Furthermore, if you are unable to see the national healing and unifying ability something like winning a world cup has, then you need to have those specs of yours checked. Get out the library for ten minutes and pay attention to whats going on around you. And I challenge you to attend one of the ticker tape victory parades this week in SA and then tell me you dont get a lump in your throat. Cos if you dont, then its you that has the issue, not the “patriotic” rugby supporters.

    PS Your comments about soccer are beyond ludicrous, I have watched as many games at FNB Stadium as I have at Ellis Park. Get with the programme.


  • Safeeyah Kharsany

    I totally agree… (despite donning green as well) Illusions of a ‘winning’, united nation won’t help South Africa at all. It just adds to a greater denial of what’s actually happening in our country.
    And, in any case, where did all these bok supporters come from?… are we just so desperate for a convenient antidote to the bitter truth?
    A headline I read comes to mind: South Africa – A B-grade Soap Opera!

  • dionysusstoned

    cool blog naeem

  • Christopher-John Bompas

    Naeem and my fellow commentators, I refuse to be an apologist for the Springboks. I think that winning the world cup did a great service for our beautiful country!

    It gave me an incredible joy to see kids from Yeoville kicking around a rugby ball. These children don’t have much but they have hope. Sport gives people hope as it keeps them away from alcohol, drugs and many other malicious distractions. Before you accuse me of not knowing what I’m talking about, I am a youth coordinator at my church who seen youth fall down the wayside. I believe further transformation will take place those in authority focus on developing rugby in poor neighborhoods like mine, rather running around crazily for players of colour.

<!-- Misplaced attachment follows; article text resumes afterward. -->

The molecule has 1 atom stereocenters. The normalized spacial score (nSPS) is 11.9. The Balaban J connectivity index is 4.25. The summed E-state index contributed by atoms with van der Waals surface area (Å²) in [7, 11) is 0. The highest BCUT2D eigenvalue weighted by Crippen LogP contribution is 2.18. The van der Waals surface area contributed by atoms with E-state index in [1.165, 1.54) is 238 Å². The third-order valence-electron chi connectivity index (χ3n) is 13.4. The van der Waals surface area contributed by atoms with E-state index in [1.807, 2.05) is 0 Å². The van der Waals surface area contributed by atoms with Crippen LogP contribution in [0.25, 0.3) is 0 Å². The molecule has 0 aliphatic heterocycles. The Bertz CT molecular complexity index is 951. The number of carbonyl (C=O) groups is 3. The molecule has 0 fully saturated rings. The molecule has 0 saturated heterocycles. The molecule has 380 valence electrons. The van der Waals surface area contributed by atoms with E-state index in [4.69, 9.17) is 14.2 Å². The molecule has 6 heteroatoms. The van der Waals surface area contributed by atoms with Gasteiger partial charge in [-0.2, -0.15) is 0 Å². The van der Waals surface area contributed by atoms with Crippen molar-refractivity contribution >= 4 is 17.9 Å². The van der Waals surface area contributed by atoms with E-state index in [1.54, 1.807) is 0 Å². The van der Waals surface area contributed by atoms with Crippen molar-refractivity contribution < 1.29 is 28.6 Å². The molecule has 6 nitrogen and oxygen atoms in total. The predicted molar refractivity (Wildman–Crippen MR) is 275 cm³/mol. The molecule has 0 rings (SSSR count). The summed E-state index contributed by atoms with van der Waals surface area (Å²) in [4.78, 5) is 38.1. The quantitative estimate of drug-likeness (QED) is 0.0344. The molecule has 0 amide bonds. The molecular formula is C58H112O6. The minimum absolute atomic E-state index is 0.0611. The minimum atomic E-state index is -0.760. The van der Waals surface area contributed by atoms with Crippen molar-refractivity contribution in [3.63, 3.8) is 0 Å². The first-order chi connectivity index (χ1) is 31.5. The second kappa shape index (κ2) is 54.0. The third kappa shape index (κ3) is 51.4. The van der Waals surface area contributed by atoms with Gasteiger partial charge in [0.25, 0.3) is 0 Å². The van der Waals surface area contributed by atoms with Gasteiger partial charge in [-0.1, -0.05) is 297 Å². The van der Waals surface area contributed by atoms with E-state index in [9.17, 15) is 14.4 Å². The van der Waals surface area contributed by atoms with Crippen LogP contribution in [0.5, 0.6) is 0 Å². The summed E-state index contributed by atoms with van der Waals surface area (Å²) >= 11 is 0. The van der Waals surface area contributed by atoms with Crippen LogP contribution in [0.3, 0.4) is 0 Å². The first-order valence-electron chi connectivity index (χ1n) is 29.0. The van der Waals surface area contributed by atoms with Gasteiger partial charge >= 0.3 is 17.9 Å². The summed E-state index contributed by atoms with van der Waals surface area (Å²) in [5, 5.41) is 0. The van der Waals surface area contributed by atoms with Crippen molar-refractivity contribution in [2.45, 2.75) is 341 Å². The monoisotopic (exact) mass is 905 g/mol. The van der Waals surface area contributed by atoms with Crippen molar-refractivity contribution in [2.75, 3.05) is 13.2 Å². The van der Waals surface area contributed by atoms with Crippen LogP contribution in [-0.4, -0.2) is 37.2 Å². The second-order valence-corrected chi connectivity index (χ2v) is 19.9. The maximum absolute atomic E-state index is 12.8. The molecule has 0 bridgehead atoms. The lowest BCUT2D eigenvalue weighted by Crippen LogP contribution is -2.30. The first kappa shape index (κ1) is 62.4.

Like you, I think that the journalist who said the winning the world cup was up there with the release of the Rivonia trialists has no idea about the value of our freedom and our history. But is it not a credit to our history that all South Africans can appreciate the sport.

    I acknowledge that this is no longer 1995. Twelve years have passed and our people face many of the same trials, challenges and imbalances and many new ones, for example, the scourge of Aids. However, overall our nation has made progress. I think that the optimism of the 1995 World cup actually has played a role in the growth of our country.

    I agree with you when you argue that our nation does have its priorities on its head (i.e. speculation about renaming the national teams -really!). I think that addressing poverty is the most important and most noble task of our nation. However, these fruits are hard earned. Sometimes people simply need a reason to be proudly South African, despite the drugs, violence, poverty and unemployment of our country.